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There’s no getting around it: The pandemic has presented an epochal challenge for museums.

Forced closures all but zeroed-out earned income, as visitors stayed home and museums scrambled to connect with audiences online. Painful staff reductions soon followed, as did slashed budgets, canceled exhibitions, and scrapped programs.

The pandemic, coupled with protests following the murder of George Floyd in May 2020, brought museums under intense scrutiny, prompting many to redouble earlier efforts at reinvention — be it through cultivating a more inclusive workplace, expanding programming to become less male and Eurocentric, reinterpreting permanent collections, or negotiating with newly unionized staff.

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Now, as the pandemic grinds on, it has become clear there will be no tidy pre- and post-pandemic cultural landscapes to compare. The coronavirus is fundamentally reshaping museums, but the nature of that change — like the pandemic itself — is evolving, as visitor behavior shifts, demographics change, and cultural institutions rethink the business models they’ve used for decades.

What museums will eventually look like is anyone’s guess. Still, clear trend lines begin to emerge when you compare the economic health of nine of the state’s largest museums over two critical periods: July 2018 through July 2019, and July 2020 through July 2021.

Overall, it is a story of dramatic contraction: Combined, these nine museums hosted nearly 3.5 million fewer visitors during the pandemic years than in the previous period, a decline of more than 75 percent. Their cumulative operating budgets shrank by more than $51 million, and they cut their full-time staff by nearly 15 percent.

[RELATED: A change in perspective: Boston museums are both rising — and struggling — to meet the current moment]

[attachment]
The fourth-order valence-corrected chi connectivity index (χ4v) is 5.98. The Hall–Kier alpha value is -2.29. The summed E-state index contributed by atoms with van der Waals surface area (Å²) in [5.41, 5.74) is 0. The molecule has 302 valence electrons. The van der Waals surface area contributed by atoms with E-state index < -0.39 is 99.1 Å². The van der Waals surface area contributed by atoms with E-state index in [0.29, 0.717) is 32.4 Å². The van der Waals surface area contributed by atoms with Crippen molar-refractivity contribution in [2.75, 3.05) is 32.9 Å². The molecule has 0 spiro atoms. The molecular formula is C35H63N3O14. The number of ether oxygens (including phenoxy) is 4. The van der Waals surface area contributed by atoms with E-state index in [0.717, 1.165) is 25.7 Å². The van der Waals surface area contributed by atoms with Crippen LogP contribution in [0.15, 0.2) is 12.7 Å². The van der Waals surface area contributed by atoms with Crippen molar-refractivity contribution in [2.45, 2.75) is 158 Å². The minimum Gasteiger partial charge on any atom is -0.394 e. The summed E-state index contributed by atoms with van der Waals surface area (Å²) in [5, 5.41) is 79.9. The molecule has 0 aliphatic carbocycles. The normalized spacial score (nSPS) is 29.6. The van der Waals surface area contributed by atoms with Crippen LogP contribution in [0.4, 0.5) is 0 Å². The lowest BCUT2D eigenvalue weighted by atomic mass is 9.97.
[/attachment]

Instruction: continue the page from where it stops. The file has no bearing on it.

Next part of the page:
But there are also some distinct bright spots, where museums hatched creative projects to meet the moment. The Institute of Contemporary Art, for instance, has transformed its East Boston Watershed facility into a food distribution center, offering each recipient an art kit to boot. Salem’s Peabody Essex Museum turned one of its galleries into a vaccination site and now offers rapid COVID-19 testing, and the Worcester Art Museum again opened its facilities as a polling site during the 2020 election.

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Meanwhile, The Clark Art Institute in Williamstown leveraged its outdoor campus (and a serendipitous outdoor show) to boost overall visitor numbers past 100,000 compared to roughly 125,000 during the non-pandemic years. (Like its peer institutions, however, the Clark’s indoor galleries saw visitor numbers plummet, as shown in the charts below.)

But perhaps the most revealing statistic is one that mirrors the deep economic inequality the pandemic unmasked. In this era of layoffs and institutional belt-tightening, the state’s museum endowments — large portions of which are often restricted — have been on a bull run, growing by a combined $372 million between July 2019 and July 2021. Together, these nine endowments are now valued at some $2.34 billion.

Here, then, is a snapshot of where each museum has been, where it is, and, perhaps, where it is going.


Malcolm Gay can be reached at malcolm.gay@globe.com. Follow him on Twitter at @malcolmgay.